My colleague Urban Schrott, from ESET Ireland, wrote a nice feature article for our monthly ThreatSense report (which should be available shortly on the Threat Center page at http://www.eset.com/threat-center) on seasonal scams. As the scam season is starting to get into full swing, we thought it might be good to give it a wider audience here.
…criminals are making use of the fact that Quicktime Player 7.6.6 allows movie files to trigger file downloads…the volume of reports picked up our ThreatSense.Net® telemetry suggests the likelihood of significant prevalence, though by no means an epidemic right now…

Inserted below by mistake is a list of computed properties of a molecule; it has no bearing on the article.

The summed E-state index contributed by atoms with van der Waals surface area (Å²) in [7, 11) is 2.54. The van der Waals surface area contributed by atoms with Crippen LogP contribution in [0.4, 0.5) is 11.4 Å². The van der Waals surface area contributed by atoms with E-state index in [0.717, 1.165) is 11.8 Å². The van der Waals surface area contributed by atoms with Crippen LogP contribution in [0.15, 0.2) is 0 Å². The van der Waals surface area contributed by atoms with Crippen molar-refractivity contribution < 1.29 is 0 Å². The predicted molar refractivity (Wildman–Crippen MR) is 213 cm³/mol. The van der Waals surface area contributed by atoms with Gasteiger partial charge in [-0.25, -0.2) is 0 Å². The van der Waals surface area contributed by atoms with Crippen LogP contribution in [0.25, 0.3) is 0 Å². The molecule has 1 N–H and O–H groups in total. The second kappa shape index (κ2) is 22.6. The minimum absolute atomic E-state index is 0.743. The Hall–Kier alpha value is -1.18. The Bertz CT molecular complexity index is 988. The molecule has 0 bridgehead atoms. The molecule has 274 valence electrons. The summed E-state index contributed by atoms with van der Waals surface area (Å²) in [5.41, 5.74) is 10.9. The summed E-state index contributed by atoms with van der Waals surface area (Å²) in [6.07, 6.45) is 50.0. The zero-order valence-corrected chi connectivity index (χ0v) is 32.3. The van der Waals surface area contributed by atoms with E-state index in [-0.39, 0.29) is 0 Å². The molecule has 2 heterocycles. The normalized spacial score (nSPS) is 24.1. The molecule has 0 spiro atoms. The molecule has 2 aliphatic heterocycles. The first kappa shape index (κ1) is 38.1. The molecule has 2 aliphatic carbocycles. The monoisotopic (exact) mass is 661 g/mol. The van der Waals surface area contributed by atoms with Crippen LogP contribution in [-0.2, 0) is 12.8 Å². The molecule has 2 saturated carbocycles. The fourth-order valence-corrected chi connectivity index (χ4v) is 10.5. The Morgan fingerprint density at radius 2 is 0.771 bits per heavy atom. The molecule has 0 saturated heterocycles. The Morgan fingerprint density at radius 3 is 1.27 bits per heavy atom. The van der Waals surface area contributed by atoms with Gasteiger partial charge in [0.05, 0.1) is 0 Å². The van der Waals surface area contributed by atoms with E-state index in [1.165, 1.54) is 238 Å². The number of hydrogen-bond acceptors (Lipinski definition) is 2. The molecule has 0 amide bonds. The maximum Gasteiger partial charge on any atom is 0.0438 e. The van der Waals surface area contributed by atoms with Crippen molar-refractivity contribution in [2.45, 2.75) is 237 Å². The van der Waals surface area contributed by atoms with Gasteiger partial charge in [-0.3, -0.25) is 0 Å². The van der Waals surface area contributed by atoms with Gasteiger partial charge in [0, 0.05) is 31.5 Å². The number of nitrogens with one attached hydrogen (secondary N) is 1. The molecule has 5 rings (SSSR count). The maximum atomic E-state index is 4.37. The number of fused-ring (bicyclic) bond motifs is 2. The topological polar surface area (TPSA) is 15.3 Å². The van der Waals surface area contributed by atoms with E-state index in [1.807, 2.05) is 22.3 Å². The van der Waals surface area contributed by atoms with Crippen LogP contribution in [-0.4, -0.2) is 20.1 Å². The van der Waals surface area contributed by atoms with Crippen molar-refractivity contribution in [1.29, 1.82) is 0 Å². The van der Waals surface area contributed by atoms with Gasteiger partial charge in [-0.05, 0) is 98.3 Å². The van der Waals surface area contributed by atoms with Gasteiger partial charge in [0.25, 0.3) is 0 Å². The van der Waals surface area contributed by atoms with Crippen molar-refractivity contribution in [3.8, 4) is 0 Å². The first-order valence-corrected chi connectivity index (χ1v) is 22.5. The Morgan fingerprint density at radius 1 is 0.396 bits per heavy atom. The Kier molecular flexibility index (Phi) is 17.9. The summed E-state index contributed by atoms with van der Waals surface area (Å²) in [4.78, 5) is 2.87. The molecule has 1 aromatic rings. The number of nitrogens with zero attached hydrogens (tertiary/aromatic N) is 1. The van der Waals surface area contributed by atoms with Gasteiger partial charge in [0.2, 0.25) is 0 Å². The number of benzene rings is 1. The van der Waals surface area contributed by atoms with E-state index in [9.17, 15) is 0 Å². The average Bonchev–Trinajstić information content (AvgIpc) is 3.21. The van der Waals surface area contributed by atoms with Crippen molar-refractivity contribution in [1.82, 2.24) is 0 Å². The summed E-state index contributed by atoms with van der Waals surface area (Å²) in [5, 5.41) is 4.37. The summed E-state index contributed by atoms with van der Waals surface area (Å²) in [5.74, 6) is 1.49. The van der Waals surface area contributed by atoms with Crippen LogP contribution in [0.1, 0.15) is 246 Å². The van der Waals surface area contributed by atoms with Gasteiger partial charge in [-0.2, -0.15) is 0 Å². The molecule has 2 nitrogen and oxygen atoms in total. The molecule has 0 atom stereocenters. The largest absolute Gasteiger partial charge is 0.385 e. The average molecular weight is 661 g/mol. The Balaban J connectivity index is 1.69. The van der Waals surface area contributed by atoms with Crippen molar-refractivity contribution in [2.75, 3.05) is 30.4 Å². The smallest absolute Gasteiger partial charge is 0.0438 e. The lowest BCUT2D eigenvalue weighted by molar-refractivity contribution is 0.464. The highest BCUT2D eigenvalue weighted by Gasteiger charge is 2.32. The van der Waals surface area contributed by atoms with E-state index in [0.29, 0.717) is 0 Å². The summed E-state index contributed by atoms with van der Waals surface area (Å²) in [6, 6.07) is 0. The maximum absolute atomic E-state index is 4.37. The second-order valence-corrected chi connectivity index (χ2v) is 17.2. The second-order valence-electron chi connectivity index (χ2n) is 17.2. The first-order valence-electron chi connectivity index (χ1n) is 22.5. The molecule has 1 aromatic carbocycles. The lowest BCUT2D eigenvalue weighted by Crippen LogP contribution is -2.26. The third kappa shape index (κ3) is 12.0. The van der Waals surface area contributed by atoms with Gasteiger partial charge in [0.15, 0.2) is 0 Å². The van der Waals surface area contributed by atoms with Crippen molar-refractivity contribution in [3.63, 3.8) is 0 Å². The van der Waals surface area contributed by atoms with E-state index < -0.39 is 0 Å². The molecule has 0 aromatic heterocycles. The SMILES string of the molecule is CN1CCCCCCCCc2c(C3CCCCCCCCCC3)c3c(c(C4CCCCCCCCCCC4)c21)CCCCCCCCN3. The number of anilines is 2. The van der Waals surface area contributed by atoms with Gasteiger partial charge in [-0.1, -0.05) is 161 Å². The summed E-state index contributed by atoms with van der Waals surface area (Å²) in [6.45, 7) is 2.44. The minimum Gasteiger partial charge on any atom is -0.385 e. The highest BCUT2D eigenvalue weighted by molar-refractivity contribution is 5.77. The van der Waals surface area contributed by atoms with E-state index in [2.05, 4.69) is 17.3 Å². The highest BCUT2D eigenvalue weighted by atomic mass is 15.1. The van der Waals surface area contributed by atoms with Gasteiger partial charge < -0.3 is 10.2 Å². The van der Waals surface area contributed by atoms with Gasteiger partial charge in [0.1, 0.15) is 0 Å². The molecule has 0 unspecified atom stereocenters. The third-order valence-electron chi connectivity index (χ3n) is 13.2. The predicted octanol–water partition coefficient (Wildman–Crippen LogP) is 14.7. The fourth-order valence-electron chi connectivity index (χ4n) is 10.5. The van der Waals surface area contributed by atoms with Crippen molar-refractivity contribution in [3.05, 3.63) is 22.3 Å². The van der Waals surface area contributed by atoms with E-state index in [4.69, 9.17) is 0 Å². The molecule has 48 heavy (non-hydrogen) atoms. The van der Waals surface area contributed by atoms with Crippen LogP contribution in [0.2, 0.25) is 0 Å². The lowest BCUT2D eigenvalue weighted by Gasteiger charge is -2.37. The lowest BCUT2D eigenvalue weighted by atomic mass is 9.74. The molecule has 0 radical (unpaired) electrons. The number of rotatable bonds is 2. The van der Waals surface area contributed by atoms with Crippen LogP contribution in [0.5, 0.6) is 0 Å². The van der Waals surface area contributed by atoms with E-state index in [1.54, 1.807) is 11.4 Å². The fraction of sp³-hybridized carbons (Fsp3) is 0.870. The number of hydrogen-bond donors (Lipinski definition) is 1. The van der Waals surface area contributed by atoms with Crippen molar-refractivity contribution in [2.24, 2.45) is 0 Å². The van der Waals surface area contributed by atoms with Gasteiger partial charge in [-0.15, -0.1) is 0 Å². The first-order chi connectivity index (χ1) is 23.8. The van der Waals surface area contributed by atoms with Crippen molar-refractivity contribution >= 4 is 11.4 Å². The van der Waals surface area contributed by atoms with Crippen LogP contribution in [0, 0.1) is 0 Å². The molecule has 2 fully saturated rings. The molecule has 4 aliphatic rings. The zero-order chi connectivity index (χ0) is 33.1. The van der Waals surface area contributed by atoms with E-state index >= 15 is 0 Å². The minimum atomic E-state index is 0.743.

As you can see from this photo from the Infosecurity Europe show, my sessions down at the gym are really starting to pay off. :) As I mentioned previously, the update process on the monthly ThreatSense Report continues, and the April report is now available here. While the usual look at the top ten security
I just noticed a blog on "Security vendor’s “top-threat” list proof for their less-than-perfect performance?" at http://hype-free.blogspot.com/2010/01/security-vendors-top-threat-list-proof.html. The essential point seems to be that periodic virus detection statistics (like our monthly ThreatSense reports) are likely to be based in part on infections spotted on a protected machine when a signature/update is released that wasn't available
I'm not exactly taking time off for the holiday: I have too many deadlines to meet. Let's hope the bad guys will be taking some time out to sing carols (or maybe pirate shanties) around the Christmas tree, though. (A forlorn hope: on another screen, I see I have a lengthy list of today's Zeus